Friday, August 11, 2017

UK: Still Welcoming Jihadis

UK: Still Welcoming Jihadis

by Douglas Murray  •  August 11, 2017 at 5:00 am
  • What excuse is there in a country which has now seen and suffered the effects of Islamist terror so many times, a country that the Prime Minister has claimed has had "enough" of this terror, for precisely the same two clerics to return to the UK for another tour?
  • On their visit to the UK last summer, the two clerics were allowed to talk at mosques up and down the UK, including in Prime Minister Theresa May's own constituency. By way of explanation, as the imam of the Madina Mosque and Islamic Centre in Oldham, Zahoor Chishti, said of the two clerics, "They have got hundreds of thousands of followers in the UK." For his part, the son of the murdered Punjab Province Governor Salman Taseer, Shahbaz Taseer, criticised the UK authorities for letting people who praised the murderer of his father into the UK.
  • Last year, members of the British government could have claimed to have been ignorant of the views of these two clerics. They could have pretended that they did not know that they were allowing into the UK two men principally known for encouraging the murder of apostates. They could have pretended to have been ignorant of the beliefs of two men who like to whip up crowds to praise murderers. But they cannot be unaware this year. So what are the excuses for letting them in? Are there any?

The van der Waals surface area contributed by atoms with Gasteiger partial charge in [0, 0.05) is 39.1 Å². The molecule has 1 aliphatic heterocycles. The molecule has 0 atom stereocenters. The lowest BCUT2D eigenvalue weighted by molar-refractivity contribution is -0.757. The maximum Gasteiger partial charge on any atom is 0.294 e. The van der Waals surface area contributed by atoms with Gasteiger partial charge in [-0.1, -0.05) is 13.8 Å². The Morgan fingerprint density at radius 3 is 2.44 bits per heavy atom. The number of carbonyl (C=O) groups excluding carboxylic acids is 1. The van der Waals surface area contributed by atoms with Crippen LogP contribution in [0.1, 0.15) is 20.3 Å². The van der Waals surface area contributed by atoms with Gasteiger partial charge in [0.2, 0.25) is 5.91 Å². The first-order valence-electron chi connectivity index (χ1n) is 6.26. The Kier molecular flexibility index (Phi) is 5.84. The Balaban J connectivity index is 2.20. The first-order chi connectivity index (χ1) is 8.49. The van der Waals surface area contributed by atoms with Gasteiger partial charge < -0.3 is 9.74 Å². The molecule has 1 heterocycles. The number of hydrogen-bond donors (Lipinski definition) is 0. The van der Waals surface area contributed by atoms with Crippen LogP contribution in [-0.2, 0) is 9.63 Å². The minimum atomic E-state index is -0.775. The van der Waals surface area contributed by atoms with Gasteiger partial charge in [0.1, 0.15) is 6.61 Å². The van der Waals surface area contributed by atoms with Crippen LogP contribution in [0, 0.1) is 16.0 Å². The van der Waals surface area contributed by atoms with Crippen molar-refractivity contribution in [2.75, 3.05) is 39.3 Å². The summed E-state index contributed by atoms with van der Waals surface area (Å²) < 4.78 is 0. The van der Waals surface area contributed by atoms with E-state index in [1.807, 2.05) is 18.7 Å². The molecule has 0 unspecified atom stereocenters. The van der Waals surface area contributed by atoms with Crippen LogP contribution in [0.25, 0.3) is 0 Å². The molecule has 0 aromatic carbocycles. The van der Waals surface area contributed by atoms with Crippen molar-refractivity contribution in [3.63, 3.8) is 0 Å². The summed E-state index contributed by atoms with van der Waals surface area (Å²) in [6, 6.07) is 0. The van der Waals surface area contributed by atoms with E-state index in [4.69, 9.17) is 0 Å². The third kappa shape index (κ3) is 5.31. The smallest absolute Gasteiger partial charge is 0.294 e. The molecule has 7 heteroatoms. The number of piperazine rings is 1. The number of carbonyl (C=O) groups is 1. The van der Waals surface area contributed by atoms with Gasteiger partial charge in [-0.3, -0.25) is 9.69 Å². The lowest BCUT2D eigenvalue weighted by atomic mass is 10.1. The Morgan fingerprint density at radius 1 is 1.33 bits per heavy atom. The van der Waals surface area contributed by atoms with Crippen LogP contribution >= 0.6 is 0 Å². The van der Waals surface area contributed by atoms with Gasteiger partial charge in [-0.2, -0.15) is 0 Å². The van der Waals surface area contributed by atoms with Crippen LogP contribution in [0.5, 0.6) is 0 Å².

While his fellow Pakistani cleric, Hassan Haseeb ur Rehman, delivered a hysterical speech supporting the murder of Salman Taseer, governor of Punjab province, Muhammad Naqib ur Rehman (pictured above at an unrelated event in 2011) looked on approvingly from the platform. (Image source: US Embassy Pakistan)
The British Prime Minister's June declaration, that when it came to terrorism in the UK, "enough is enough", already looks like little more than rhetoric. If members of the British government want to move on from rhetoric to action, however, they need to do more than just work out what new things are going wrong in British counter-extremism policy. They will need to identify the mistakes they keep on making, and perhaps try to avoid making them yet again. Bewilderingly, a remarkable opportunity to learn a lesson appears to have been missed yet again.


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